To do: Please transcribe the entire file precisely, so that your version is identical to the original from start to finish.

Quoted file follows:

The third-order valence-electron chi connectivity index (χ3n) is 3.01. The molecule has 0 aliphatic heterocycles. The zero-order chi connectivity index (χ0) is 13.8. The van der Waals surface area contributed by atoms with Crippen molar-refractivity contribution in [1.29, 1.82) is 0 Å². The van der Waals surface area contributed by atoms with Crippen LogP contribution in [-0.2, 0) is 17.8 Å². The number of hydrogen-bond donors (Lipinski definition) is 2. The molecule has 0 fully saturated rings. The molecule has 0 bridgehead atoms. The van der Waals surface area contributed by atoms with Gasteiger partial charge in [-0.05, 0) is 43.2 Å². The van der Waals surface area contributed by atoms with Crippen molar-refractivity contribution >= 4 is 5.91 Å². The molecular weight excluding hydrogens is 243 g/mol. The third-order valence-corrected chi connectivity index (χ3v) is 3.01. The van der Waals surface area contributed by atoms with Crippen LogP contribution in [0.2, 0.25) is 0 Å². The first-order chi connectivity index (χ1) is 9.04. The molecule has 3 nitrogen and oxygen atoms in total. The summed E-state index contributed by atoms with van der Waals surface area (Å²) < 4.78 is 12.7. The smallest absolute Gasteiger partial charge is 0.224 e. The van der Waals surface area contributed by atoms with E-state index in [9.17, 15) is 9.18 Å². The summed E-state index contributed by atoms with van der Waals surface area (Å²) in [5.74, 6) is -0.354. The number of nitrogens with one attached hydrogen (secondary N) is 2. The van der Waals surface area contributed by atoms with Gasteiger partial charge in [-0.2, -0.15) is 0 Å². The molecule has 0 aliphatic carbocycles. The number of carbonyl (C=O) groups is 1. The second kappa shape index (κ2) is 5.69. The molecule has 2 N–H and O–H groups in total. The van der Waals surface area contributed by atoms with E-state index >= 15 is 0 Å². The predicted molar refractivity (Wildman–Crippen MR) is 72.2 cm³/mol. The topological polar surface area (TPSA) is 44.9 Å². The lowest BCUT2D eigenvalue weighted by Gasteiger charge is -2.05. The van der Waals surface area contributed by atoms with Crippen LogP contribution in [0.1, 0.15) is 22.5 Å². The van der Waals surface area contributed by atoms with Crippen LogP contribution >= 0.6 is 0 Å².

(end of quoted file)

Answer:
The third-order valence-electron chi connectivity index (χ3n) is 3.01. The molecule has 0 aliphatic heterocycles. The zero-order chi connectivity index (χ0) is 13.8. The van der Waals surface area contributed by atoms with Crippen molar-refractivity contribution in [1.29, 1.82) is 0 Å². The van der Waals surface area contributed by atoms with Crippen LogP contribution in [-0.2, 0) is 17.8 Å². The number of hydrogen-bond donors (Lipinski definition) is 2. The molecule has 0 fully saturated rings. The molecule has 0 bridgehead atoms. The van der Waals surface area contributed by atoms with Gasteiger partial charge in [-0.05, 0) is 43.2 Å². The van der Waals surface area contributed by atoms with Crippen molar-refractivity contribution >= 4 is 5.91 Å². The molecular weight excluding hydrogens is 243 g/mol. The third-order valence-corrected chi connectivity index (χ3v) is 3.01. The van der Waals surface area contributed by atoms with Crippen LogP contribution in [0.2, 0.25) is 0 Å². The first-order chi connectivity index (χ1) is 9.04. The molecule has 3 nitrogen and oxygen atoms in total. The summed E-state index contributed by atoms with van der Waals surface area (Å²) < 4.78 is 12.7. The smallest absolute Gasteiger partial charge is 0.224 e. The van der Waals surface area contributed by atoms with E-state index in [9.17, 15) is 9.18 Å². The summed E-state index contributed by atoms with van der Waals surface area (Å²) in [5.74, 6) is -0.354. The number of nitrogens with one attached hydrogen (secondary N) is 2. The van der Waals surface area contributed by atoms with Gasteiger partial charge in [-0.2, -0.15) is 0 Å². The molecule has 0 aliphatic carbocycles. The number of carbonyl (C=O) groups is 1. The second kappa shape index (κ2) is 5.69. The molecule has 2 N–H and O–H groups in total. The van der Waals surface area contributed by atoms with E-state index >= 15 is 0 Å². The predicted molar refractivity (Wildman–Crippen MR) is 72.2 cm³/mol. The topological polar surface area (TPSA) is 44.9 Å². The lowest BCUT2D eigenvalue weighted by Gasteiger charge is -2.05. The van der Waals surface area contributed by atoms with Crippen LogP contribution in [0.1, 0.15) is 22.5 Å². The van der Waals surface area contributed by atoms with Crippen LogP contribution >= 0.6 is 0 Å².